*This post is sponsored and submitted by Time4Learning.
A few years ago, I made a terrible miscalculation as I started homeschooling my 7th grader: I let him have the whole summer off. You guessed it, no lessons, no reading, nothing. When it was time to pick the learning back up, my son struggled, especially with math. Picture a young man literally bumping his head on his desk because he basically forgot almost everything he learned the year before.
I will never let that happen again. Now I have my kids practice math problems with fun apps, online lessons that keep the content fresh, and hands-on activities. I believe that making these practice sessions entertaining keeps the spirit of summer going. With that in mind, I broke down some activities by grade level that you may want to consider incorporating into your homeschool!
Activities for Elementary Students
Young kids really need to start building a strong math foundation. You can do this by playing math-oriented games with them. Check out these fun games that introduce math concepts!
Math bingo: Create your own bingo boards, or let your kids play online for free on sites such as Toy Theatre. If you’re going to create your own boards, you can find free templates online or you can pay a low price and order them according to your child’s grade level.
Hopscotch Math: According to the official rules, you’ll start by taking a piece of chalk and drawing a hopscotch grid on the pavement mimicking a calculator layout. Ask your students to form a line and one by one, give them a simple operation (3+3, 5–1). Everyone will take turns hopping on each element of their given equation in the correct order, landing on the right answer.
Math apps: There are literally hundreds of math apps you can choose from. I’ve used math apps for all of my children—from elementary level to high school. Most are free and incorporate video game-like challenges and rewards as your children learn/practice the basic mathematical concepts. Some apps my kids enjoyed were Time4MathFacts, Sushi Monster, Butterfly Math, and Madagascar.
Activities for Middle School Students
Once your kids start building a strong math foundation, middle school is the perfect time to branch out and explore the more difficult math concepts. But while they may become more difficult, it doesn’t mean they won’t be fun!
Sudoku: My father-in-law plays this game on a daily basis. One day I asked him to explain it to my 7th grader and they had a blast together. I personally don’t understand it myself, but there are websites such as Live Sudoku that will provide great directions.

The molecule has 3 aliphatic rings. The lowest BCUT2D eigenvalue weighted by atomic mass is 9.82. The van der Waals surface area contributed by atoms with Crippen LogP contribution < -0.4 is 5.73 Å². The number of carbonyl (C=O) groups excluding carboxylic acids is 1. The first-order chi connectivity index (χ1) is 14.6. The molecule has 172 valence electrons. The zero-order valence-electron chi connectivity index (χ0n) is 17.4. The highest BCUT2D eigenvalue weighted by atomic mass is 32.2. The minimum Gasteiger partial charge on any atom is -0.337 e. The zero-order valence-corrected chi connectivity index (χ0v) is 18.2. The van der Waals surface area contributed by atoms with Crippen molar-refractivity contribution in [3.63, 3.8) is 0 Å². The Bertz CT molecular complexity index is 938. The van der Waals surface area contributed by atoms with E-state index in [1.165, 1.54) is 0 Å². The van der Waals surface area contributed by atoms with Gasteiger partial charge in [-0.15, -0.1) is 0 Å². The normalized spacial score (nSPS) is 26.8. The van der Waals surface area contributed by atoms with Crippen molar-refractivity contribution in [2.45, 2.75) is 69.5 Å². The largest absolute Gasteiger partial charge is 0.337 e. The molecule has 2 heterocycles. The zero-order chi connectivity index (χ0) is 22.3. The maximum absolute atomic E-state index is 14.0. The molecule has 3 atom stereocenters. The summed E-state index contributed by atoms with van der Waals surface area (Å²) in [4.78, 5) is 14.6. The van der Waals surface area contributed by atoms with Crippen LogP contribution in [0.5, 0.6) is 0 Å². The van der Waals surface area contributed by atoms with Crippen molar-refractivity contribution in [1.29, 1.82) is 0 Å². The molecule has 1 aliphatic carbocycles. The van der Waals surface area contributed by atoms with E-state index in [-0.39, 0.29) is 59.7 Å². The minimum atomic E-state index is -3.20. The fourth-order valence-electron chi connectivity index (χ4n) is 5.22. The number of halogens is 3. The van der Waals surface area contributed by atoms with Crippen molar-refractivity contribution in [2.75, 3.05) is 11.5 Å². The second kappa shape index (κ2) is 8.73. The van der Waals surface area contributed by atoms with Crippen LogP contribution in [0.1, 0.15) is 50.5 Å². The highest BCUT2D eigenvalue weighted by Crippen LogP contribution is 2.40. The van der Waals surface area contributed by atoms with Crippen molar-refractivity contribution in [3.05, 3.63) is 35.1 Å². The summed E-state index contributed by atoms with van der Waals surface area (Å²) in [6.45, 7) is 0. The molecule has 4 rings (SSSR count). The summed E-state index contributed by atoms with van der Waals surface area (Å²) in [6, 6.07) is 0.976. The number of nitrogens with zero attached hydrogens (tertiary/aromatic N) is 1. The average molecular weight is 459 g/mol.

Math apps: As I said before, I’ve always utilized math apps for my kids. They’re engaging, educational, and if not free, they’re usually inexpensive. We used Dragonbox (cost is about $8), Time4MathFacts, and HoodaMath, which offers a variety of free games.
Online programs: There are many online programs available for all age levels. They are especially effective because the best ones appear more like video games. They are interactive, encourage independent learning, and challenge your kids in a fun way.
Activities for High School Students
I’ll be honest, by the time my oldest reached high school, she chose her own math activities. She was done with me picking them out for her—it was like, “don’t worry, I got this.” Here are some activities she found as she made her way through high school.
Online programs: She loved using online programs because she could basically access them at any time on her laptop. She used the lessons as refresher courses and for skill building. I appreciated the programs because she could take them for one or two months—there was no binding contract with the program she chose.
Open learning at Harvard: This is referred to as the Harvard Extension School. Not all courses are free, but they do offer several interesting courses. These math concepts get a bit difficult, but my daughter still found them helpful.
Math apps: Once again, she chose the math apps. The first that really helped her prepare for the more challenging subjects was Brainscape. This app, “asks how well you know a topic and uses your responses to craft a unique timing sequence for studying various subjects. She also used Quick Graph for geometry. It is an interactive graphing calculator that can be used in place of standard graph paper—and it does a lot more.
Before we end, I have another math activity that I did with my children from an early age; I practiced money skills with them. From counting pennies to paying for the groceries, and opening their own bank accounts. There are apps, too! Check out Renegade Buggies for younger kids and FamZoo Family Finance for teenagers. Teaching financial literacy is not only a valuable math skill, it’s a life skill.
So, don’t make the same mistake I did, make sure your kids review their math lessons prior to getting back to full-time homeschooling this year. It will make your experience much more pleasant as you begin progressing through the first few adventurous homeschool weeks!